Jacob Zuma has filed an affidavit in the matter between SARS and Public Protector Busisiwe Mkhwebane over the former head of state's tax affairs.  File picture: ANA
Jacob Zuma has filed an affidavit in the matter between SARS and Public Protector Busisiwe Mkhwebane over the former head of state's tax affairs. File picture: ANA

SARS legal team slams Jacob Zuma affidavit in Public Protector matter - report

By STAFF REPORTER Time of article published Mar 6, 2020

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Johannesburg - Former president Jacob Zuma has filed an affidavit in the matter between SA Revenue Service (SARS) and Public Protector Busisiwe Mkhwebane over the former head of state's tax affairs. 

According to Business Day, Zuma filed the court papers on Thursday and said he had no problem with Mkhwebane being allowed access to his tax information. Zuma said he had given consent to this when he tweeted this to his thousands of followers.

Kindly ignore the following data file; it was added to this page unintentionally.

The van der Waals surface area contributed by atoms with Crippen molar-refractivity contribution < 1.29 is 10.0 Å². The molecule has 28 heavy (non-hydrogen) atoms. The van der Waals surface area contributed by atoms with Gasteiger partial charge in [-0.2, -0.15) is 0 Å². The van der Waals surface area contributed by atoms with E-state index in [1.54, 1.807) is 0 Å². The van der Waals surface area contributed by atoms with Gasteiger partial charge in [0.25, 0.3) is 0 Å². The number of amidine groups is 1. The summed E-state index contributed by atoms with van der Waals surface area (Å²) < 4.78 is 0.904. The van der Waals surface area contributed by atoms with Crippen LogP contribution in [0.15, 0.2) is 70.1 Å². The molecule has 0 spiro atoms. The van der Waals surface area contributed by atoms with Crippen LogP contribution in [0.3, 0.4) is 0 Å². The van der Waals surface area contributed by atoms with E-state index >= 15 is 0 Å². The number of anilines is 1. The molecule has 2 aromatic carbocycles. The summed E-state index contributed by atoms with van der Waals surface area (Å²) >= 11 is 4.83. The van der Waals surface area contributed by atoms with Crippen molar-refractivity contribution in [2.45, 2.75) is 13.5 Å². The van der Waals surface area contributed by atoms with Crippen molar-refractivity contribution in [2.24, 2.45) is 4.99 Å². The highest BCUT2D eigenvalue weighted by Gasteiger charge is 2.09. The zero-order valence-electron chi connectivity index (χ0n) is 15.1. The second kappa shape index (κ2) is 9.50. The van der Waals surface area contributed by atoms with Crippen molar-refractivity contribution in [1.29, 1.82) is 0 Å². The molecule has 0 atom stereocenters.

The case against SARS and Mkhwebane pertains to Mkhwebane's efforts to access Zuma's tax information from SARS. She is investigating the allegation that the former president was paid R1 million a month by a company called Royal Security company - whose owner, Roy Moodley, is politically connected. 

Former DA leader Mmusi Maimane had requested that Mkhwebane investigate the claims that were first published in journalist Jacques Pauw's book 'The President's Keepers'. 

Mkhwebane had threatened SARS with legal action and a subpoena if it did not forward Zuma's tax documents. SARS head Edward Kieswetter then approached the courts to settle the matter on whether Mkhwebane had the powers to access sensitive tax information. 

Kieswetter's legal representatives argue that Zuma's affidavit was filed late and that it does nothing to assist Mkhwebane's case. 

SARS had asked for the affidavit not to be admitted into court records. But SARS also argues that the affidavit proves that Mkhwebane's threat of legal action was weak as she could have been able to access the tax information from Zuma. 

Zuma had no legal basis to allow for SARS confidential tax information to be accessed by Mkhwebane, Business Day reported. 

The case was expected to be heard on Friday morning. 

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